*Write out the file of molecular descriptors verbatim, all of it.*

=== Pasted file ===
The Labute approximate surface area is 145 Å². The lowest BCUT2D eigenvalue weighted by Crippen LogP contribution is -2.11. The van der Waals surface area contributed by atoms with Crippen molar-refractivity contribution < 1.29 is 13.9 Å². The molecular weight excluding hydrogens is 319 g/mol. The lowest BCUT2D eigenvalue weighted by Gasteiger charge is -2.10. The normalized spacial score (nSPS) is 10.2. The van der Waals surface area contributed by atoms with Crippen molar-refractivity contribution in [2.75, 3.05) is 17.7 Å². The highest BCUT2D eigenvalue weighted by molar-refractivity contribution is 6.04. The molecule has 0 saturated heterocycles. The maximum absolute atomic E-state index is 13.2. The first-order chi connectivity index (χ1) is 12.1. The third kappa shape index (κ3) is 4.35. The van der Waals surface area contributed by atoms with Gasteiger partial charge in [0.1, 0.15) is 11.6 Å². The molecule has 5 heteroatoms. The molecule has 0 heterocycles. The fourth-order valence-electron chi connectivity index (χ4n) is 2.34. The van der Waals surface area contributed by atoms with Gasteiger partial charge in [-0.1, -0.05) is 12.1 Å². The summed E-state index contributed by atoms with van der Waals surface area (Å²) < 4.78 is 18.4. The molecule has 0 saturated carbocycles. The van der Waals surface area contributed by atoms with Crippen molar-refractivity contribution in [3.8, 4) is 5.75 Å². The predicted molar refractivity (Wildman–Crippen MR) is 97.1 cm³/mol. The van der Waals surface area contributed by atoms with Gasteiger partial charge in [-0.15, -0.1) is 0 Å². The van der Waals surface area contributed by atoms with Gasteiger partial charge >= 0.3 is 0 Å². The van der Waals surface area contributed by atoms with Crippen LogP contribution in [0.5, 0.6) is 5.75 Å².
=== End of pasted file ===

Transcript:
The Labute approximate surface area is 145 Å². The lowest BCUT2D eigenvalue weighted by Crippen LogP contribution is -2.11. The van der Waals surface area contributed by atoms with Crippen molar-refractivity contribution < 1.29 is 13.9 Å². The molecular weight excluding hydrogens is 319 g/mol. The lowest BCUT2D eigenvalue weighted by Gasteiger charge is -2.10. The normalized spacial score (nSPS) is 10.2. The van der Waals surface area contributed by atoms with Crippen molar-refractivity contribution in [2.75, 3.05) is 17.7 Å². The highest BCUT2D eigenvalue weighted by molar-refractivity contribution is 6.04. The molecule has 0 saturated heterocycles. The maximum absolute atomic E-state index is 13.2. The first-order chi connectivity index (χ1) is 12.1. The third kappa shape index (κ3) is 4.35. The van der Waals surface area contributed by atoms with Gasteiger partial charge in [0.1, 0.15) is 11.6 Å². The molecule has 5 heteroatoms. The molecule has 0 heterocycles. The fourth-order valence-electron chi connectivity index (χ4n) is 2.34. The van der Waals surface area contributed by atoms with Gasteiger partial charge in [-0.1, -0.05) is 12.1 Å². The summed E-state index contributed by atoms with van der Waals surface area (Å²) < 4.78 is 18.4. The molecule has 0 saturated carbocycles. The van der Waals surface area contributed by atoms with Crippen molar-refractivity contribution in [3.8, 4) is 5.75 Å². The predicted molar refractivity (Wildman–Crippen MR) is 97.1 cm³/mol. The van der Waals surface area contributed by atoms with Gasteiger partial charge in [-0.15, -0.1) is 0 Å². The van der Waals surface area contributed by atoms with Gasteiger partial charge >= 0.3 is 0 Å². The van der Waals surface area contributed by atoms with Crippen LogP contribution in [0.5, 0.6) is 5.75 Å².